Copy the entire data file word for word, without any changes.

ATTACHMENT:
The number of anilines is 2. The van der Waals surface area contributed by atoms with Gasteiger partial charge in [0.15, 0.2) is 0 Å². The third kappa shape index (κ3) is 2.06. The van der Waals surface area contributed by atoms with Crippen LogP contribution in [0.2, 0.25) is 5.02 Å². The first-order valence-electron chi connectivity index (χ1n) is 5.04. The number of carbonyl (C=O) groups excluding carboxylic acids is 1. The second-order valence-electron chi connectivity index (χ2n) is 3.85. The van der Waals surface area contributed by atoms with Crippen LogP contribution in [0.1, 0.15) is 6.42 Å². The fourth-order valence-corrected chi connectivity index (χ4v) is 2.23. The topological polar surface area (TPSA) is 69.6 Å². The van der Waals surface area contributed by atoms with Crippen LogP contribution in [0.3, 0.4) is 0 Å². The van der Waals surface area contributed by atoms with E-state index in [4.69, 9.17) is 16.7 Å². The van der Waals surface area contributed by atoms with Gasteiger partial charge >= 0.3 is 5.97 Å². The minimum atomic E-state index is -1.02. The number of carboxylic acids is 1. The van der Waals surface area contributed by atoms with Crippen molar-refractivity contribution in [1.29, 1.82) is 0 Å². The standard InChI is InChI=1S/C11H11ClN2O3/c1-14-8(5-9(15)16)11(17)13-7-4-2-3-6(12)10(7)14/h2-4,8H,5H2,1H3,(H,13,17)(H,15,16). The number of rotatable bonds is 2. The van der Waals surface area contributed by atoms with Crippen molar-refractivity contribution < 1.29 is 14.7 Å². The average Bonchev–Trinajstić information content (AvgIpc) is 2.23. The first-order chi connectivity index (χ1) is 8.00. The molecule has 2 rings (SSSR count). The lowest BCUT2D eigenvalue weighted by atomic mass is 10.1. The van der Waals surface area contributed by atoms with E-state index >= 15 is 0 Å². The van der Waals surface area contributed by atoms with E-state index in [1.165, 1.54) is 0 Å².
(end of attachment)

The number of anilines is 2. The van der Waals surface area contributed by atoms with Gasteiger partial charge in [0.15, 0.2) is 0 Å². The third kappa shape index (κ3) is 2.06. The van der Waals surface area contributed by atoms with Crippen LogP contribution in [0.2, 0.25) is 5.02 Å². The first-order valence-electron chi connectivity index (χ1n) is 5.04. The number of carbonyl (C=O) groups excluding carboxylic acids is 1. The second-order valence-electron chi connectivity index (χ2n) is 3.85. The van der Waals surface area contributed by atoms with Crippen LogP contribution in [0.1, 0.15) is 6.42 Å². The fourth-order valence-corrected chi connectivity index (χ4v) is 2.23. The topological polar surface area (TPSA) is 69.6 Å². The van der Waals surface area contributed by atoms with Crippen LogP contribution in [0.3, 0.4) is 0 Å². The van der Waals surface area contributed by atoms with E-state index in [4.69, 9.17) is 16.7 Å². The van der Waals surface area contributed by atoms with Gasteiger partial charge >= 0.3 is 5.97 Å². The minimum atomic E-state index is -1.02. The number of carboxylic acids is 1. The van der Waals surface area contributed by atoms with Crippen molar-refractivity contribution in [1.29, 1.82) is 0 Å². The standard InChI is InChI=1S/C11H11ClN2O3/c1-14-8(5-9(15)16)11(17)13-7-4-2-3-6(12)10(7)14/h2-4,8H,5H2,1H3,(H,13,17)(H,15,16). The number of rotatable bonds is 2. The van der Waals surface area contributed by atoms with Crippen molar-refractivity contribution < 1.29 is 14.7 Å². The average Bonchev–Trinajstić information content (AvgIpc) is 2.23. The first-order chi connectivity index (χ1) is 8.00. The molecule has 2 rings (SSSR count). The lowest BCUT2D eigenvalue weighted by atomic mass is 10.1. The van der Waals surface area contributed by atoms with E-state index >= 15 is 0 Å². The van der Waals surface area contributed by atoms with E-state index in [1.165, 1.54) is 0 Å².